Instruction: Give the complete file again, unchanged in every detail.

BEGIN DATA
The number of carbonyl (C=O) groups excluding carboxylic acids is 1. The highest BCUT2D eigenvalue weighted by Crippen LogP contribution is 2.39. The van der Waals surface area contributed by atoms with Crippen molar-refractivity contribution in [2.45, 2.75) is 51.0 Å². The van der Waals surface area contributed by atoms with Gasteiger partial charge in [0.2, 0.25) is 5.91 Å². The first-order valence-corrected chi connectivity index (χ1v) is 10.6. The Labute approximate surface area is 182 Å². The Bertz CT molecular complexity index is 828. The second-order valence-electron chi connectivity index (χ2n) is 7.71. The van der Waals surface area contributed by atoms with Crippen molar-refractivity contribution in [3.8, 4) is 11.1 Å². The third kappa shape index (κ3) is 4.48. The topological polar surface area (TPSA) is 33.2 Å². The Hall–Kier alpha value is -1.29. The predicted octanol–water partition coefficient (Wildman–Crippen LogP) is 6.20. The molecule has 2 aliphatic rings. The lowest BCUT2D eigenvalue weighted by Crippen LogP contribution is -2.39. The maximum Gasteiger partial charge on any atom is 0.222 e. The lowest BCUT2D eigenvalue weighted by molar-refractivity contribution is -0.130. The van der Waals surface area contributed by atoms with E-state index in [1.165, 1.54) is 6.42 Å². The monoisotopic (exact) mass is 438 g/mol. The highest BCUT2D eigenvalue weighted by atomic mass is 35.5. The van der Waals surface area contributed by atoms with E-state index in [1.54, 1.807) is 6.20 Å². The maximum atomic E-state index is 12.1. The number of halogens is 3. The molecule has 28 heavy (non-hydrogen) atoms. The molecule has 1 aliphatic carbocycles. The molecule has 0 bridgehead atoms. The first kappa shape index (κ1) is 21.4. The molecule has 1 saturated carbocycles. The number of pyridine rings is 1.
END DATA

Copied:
The number of carbonyl (C=O) groups excluding carboxylic acids is 1. The highest BCUT2D eigenvalue weighted by Crippen LogP contribution is 2.39. The van der Waals surface area contributed by atoms with Crippen molar-refractivity contribution in [2.45, 2.75) is 51.0 Å². The van der Waals surface area contributed by atoms with Gasteiger partial charge in [0.2, 0.25) is 5.91 Å². The first-order valence-corrected chi connectivity index (χ1v) is 10.6. The Labute approximate surface area is 182 Å². The Bertz CT molecular complexity index is 828. The second-order valence-electron chi connectivity index (χ2n) is 7.71. The van der Waals surface area contributed by atoms with Crippen molar-refractivity contribution in [3.8, 4) is 11.1 Å². The third kappa shape index (κ3) is 4.48. The topological polar surface area (TPSA) is 33.2 Å². The Hall–Kier alpha value is -1.29. The predicted octanol–water partition coefficient (Wildman–Crippen LogP) is 6.20. The molecule has 2 aliphatic rings. The lowest BCUT2D eigenvalue weighted by Crippen LogP contribution is -2.39. The maximum Gasteiger partial charge on any atom is 0.222 e. The lowest BCUT2D eigenvalue weighted by molar-refractivity contribution is -0.130. The van der Waals surface area contributed by atoms with E-state index in [1.165, 1.54) is 6.42 Å². The monoisotopic (exact) mass is 438 g/mol. The highest BCUT2D eigenvalue weighted by atomic mass is 35.5. The van der Waals surface area contributed by atoms with E-state index in [1.54, 1.807) is 6.20 Å². The maximum atomic E-state index is 12.1. The number of halogens is 3. The molecule has 28 heavy (non-hydrogen) atoms. The molecule has 1 aliphatic carbocycles. The molecule has 0 bridgehead atoms. The first kappa shape index (κ1) is 21.4. The molecule has 1 saturated carbocycles. The number of pyridine rings is 1.